At the end of Monday, things didn't seem too bad, all in all. I'd gotten through my grading. As long as I managed to scrape together two midterm exams on Tuesday -- when I wasn't going to be teaching -- I'd be okay at work. I hadn't talked to Weatherwood since Friday, but in the absence of news I assumed things were keeping stable to slight improvement, as they had been. And my boobs were still sore and my eating highly disordered, so I could still pretend I was sort of pregnant, you know?
I slept horribly, though. Shivered down to sleep, then woke up in a sweat: I'd dreamed that Ricky had called to tell me that Nana had died. I lay awake for a long time, then drifted in and out of more bad dreams: nearly losing Miss T. in a train station, over and over.
Then, while it was still dark, the phone rang.
Nana wasn't dead -- and still isn't, so far as I know, as I type on a plane on Wednesay morning -- I just called Ricky from the airport -- but she took a turn for the worse, much worse, in the small hours of Tuesday morning. Her airway is collapsing to nothing. Her oxygen saturation is unmeasurable -- both because it's low and because so little blood is reaching her fingers. She has not been conscious; she shifts slightly, occasionally, and sometimes grimaces. They've given her a little morphine, a little Valium; Ricky tells me the last thing she said on Tuesday morning was that she couldn't breathe. "Her hands are ice cold."
The doctors and nurses have been saying consistently for nearly 30 hours that she only has a couple of hours to live. A priest came in to perform Last Rites yesterday morning.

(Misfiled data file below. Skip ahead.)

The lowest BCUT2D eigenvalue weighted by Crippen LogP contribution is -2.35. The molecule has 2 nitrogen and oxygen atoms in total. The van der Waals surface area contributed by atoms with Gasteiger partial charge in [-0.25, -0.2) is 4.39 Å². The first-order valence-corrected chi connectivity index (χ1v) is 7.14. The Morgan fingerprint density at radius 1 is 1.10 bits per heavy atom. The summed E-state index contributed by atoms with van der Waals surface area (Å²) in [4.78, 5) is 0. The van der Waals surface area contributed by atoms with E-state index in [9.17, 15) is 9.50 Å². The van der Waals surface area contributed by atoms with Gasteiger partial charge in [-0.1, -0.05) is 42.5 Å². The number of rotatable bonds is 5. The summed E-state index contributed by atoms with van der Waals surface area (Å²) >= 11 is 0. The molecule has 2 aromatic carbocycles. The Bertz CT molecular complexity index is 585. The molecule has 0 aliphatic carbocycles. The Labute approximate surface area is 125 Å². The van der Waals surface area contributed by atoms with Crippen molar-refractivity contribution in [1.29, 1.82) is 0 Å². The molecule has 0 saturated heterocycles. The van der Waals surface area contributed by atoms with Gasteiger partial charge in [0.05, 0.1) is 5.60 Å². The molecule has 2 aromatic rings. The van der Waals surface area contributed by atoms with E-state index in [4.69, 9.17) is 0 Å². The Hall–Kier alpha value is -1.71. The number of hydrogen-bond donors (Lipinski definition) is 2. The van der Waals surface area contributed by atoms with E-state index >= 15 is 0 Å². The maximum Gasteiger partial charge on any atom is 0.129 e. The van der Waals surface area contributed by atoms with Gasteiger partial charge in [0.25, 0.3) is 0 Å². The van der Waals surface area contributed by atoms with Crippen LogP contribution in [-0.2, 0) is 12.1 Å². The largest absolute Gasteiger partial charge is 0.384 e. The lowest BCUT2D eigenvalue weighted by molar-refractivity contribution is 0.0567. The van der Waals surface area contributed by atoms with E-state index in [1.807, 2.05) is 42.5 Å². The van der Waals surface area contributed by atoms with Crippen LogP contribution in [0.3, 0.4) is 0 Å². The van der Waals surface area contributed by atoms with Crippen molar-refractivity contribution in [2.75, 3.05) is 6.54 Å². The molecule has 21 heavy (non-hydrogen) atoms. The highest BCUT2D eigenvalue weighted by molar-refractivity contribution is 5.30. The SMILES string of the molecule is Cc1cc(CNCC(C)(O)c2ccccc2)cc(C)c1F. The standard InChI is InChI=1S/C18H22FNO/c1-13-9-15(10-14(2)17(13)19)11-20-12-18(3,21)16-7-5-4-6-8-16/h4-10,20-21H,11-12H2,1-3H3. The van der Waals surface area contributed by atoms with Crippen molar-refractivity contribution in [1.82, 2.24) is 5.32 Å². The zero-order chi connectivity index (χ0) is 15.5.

They do have her on full oxygen now. I think the doctors are trying to decide what a DNR means here; I don't know how much help Ricky is with that. He's been with her round-the-clock since the crisis began.
I spent Tuesday working desperately to get myself free for the rest of the week. I wrote my exams, corralled colleagues into proctoring them, sent flagrantly ashamed e-mail to my classes explaining that I'd be away, here are the arrangements, we'll figure out how to make up the cancelled meetings later... every hour or two I called Nana's hospital room and Ricky told me that nothing had changed. "They are telling us now that it is the TB that's doing all this. Her X-rays looked just TERRIBLE. Now they're telling us that. She does have some pneumonia, but it's really the TB."
I found a miraculous one-way ticket: under $300, to the suburban airport, and only one stop -- 3 hours in Philadelphia! (I could have paid $800 to go via, say, Denver, if I'd been less lucky.) I'll figure out how to get home when -- when it's time to go home.
I scarcely slept at all last night. I'd brought a cordless up to the nightstand, and I couldn't believe it wouldn't ring.
Ricky keeps saying, when I talk to him, that "she's waiting for you to get here, man." He also keeps talking about how "she was the best mother that ever lived, and it was a gift, a gift, that I got to have her for so long."
I won't get an ultrasound on Thursday. I thought about trying to get Cornell to call in an order -- heck, the hospital my grandmother's in has a maternity department, so I could just go downstairs, right? -- but: I know it won't make a difference to the outcome whether I get one or not. So I'm going to wait until I'm home.